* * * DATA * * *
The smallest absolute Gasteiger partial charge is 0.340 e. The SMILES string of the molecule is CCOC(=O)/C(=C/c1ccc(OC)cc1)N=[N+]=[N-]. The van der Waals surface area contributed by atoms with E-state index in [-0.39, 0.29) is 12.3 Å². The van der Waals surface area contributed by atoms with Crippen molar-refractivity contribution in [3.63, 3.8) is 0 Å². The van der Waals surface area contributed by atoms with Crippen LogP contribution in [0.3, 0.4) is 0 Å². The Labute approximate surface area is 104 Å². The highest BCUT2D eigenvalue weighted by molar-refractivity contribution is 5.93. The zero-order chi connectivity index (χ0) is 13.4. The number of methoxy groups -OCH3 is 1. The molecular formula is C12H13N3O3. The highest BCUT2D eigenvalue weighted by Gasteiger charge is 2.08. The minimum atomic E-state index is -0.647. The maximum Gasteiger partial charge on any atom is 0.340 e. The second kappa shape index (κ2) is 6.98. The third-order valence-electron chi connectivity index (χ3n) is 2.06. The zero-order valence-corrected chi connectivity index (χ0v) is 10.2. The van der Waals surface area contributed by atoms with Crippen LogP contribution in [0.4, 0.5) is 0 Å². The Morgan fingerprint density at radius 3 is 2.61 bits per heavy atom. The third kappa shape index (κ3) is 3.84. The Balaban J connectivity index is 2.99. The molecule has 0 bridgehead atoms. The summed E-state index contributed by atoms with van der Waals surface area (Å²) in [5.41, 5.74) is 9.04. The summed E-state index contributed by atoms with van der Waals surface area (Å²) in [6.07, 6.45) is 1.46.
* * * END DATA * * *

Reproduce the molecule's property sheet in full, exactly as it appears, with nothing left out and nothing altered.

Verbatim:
The smallest absolute Gasteiger partial charge is 0.340 e. The SMILES string of the molecule is CCOC(=O)/C(=C/c1ccc(OC)cc1)N=[N+]=[N-]. The van der Waals surface area contributed by atoms with E-state index in [-0.39, 0.29) is 12.3 Å². The van der Waals surface area contributed by atoms with Crippen molar-refractivity contribution in [3.63, 3.8) is 0 Å². The van der Waals surface area contributed by atoms with Crippen LogP contribution in [0.3, 0.4) is 0 Å². The Labute approximate surface area is 104 Å². The highest BCUT2D eigenvalue weighted by molar-refractivity contribution is 5.93. The zero-order chi connectivity index (χ0) is 13.4. The number of methoxy groups -OCH3 is 1. The molecular formula is C12H13N3O3. The highest BCUT2D eigenvalue weighted by Gasteiger charge is 2.08. The minimum atomic E-state index is -0.647. The maximum Gasteiger partial charge on any atom is 0.340 e. The second kappa shape index (κ2) is 6.98. The third-order valence-electron chi connectivity index (χ3n) is 2.06. The zero-order valence-corrected chi connectivity index (χ0v) is 10.2. The van der Waals surface area contributed by atoms with Crippen LogP contribution in [0.4, 0.5) is 0 Å². The Morgan fingerprint density at radius 3 is 2.61 bits per heavy atom. The third kappa shape index (κ3) is 3.84. The Balaban J connectivity index is 2.99. The molecule has 0 bridgehead atoms. The summed E-state index contributed by atoms with van der Waals surface area (Å²) in [5.41, 5.74) is 9.04. The summed E-state index contributed by atoms with van der Waals surface area (Å²) in [6.07, 6.45) is 1.46.